Best Lawyers for Project Finance Law in America

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Practice Area Definition

Project Finance Law Definition

Project finance encompasses the legal work required for the development, equity and non-recourse debt financing, construction, operation, and maintenance of major industrial and infrastructure projects such as power plants, hydrocarbon processing and chemical plants, pipelines, transmission lines, toll roads, airports, seaports, and sports stadiums.

The legal work required for these complex projects requires a broad and detailed knowledge of numerous legal practice areas, including securities and business organizations, debt and finance, tax, real estate, energy, construction, environmental, and utility and trade regulation laws.

Lawyers working in this practice area should have extensive experience dealing with construction contractors, feedstock and fuel suppliers, power and product purchasers, operation and maintenance contractors, insurers, title companies and land owners, private equity investors, banks and investment banks, and regulatory agencies.

Given the non-recourse nature of project finance debt, lawyers working in this area should understand how the business, economic, financial, construction, operational, and legal risks are allocated among debt and equity investors, construction, supply and off-take contractors, and insurers.

In addition to the foregoing knowledge and skills, lawyers working on international project financings will have to be aware of the unique legal, tax, and political risks of operating in host countries and have the knowledge necessary to assist clients in managing those risks with appropriate governmental and business contractual arrangements, tax, insurance, and financing structures.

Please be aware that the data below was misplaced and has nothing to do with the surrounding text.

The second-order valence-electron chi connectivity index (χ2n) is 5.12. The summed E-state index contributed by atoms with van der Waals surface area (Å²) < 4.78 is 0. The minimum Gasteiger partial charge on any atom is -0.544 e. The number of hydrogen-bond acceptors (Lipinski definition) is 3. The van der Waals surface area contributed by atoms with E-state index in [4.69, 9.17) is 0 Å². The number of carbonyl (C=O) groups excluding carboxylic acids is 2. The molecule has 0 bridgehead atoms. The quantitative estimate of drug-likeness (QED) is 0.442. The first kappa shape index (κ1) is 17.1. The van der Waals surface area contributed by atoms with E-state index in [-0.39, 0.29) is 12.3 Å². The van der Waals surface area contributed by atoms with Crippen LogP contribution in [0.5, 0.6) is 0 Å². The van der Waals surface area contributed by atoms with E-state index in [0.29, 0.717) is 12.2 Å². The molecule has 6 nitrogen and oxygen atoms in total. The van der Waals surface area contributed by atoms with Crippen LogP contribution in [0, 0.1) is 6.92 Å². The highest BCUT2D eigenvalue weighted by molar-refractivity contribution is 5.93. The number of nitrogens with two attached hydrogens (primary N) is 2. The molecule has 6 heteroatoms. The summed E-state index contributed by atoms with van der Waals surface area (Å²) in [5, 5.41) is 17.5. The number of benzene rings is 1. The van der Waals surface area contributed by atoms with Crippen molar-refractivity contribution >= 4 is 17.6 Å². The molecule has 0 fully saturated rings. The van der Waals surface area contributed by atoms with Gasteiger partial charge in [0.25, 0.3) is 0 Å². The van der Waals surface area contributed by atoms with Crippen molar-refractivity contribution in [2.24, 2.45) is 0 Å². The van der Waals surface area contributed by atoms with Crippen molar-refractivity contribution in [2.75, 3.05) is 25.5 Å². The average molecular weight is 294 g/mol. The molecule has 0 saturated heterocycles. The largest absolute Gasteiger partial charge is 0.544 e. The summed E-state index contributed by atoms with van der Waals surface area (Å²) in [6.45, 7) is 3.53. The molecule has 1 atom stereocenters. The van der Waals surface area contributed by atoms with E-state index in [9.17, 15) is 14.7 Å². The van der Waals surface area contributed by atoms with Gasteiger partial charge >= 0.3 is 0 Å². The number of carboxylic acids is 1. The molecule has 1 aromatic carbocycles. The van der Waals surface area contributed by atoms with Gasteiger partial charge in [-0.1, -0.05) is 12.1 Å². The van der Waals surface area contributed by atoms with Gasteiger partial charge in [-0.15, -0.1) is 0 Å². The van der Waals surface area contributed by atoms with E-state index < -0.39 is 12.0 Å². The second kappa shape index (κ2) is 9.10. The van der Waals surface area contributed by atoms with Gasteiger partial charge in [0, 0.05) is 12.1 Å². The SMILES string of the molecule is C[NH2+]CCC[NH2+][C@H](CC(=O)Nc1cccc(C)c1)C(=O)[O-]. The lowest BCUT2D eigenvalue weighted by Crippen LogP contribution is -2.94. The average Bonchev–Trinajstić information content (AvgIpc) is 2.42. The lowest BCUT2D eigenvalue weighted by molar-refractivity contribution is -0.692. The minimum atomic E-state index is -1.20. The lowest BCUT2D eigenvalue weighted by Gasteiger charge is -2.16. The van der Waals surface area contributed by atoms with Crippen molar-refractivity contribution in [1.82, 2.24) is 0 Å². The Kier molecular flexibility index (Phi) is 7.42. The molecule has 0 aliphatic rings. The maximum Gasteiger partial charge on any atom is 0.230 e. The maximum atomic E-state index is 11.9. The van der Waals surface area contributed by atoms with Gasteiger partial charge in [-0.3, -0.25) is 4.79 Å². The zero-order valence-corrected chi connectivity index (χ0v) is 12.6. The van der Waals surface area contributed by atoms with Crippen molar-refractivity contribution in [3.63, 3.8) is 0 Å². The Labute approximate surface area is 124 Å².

Project finance encompasses the legal work required for the development, equity and non-recourse debt financing, construction, operation, and maintenance of major industrial and infrastructure projects such as power plants, hydrocarbon processing and chemical plants, pipelines, transmission lines, toll roads, airports, seaports, and sports stadiums.

The legal work required for these complex projects requires a broad and detailed knowledge of numerous legal practice areas, including securities and business organizations, debt and finance, tax, real estate, energy, construction, environmental, and utility and trade regulation laws.

Lawyers working in this practice area should have extensive experience dealing with construction contractors, feedstock and fuel suppliers, power and product purchasers, operation and maintenance contractors, insurers, title companies and land owners, private equity investors, banks and investment banks, and regulatory agencies.

Given the non-recourse nature of project finance debt, lawyers working in this area should understand how the business, economic, financial, construction, operational, and legal risks are allocated among debt and equity investors, construction, supply and off-take contractors, and insurers.

In addition to the foregoing knowledge and skills, lawyers working on international project financings will have to be aware of the unique legal, tax, and political risks of operating in host countries and have the knowledge necessary to assist clients in managing those risks with appropriate governmental and business contractual arrangements, tax, insurance, and financing structures.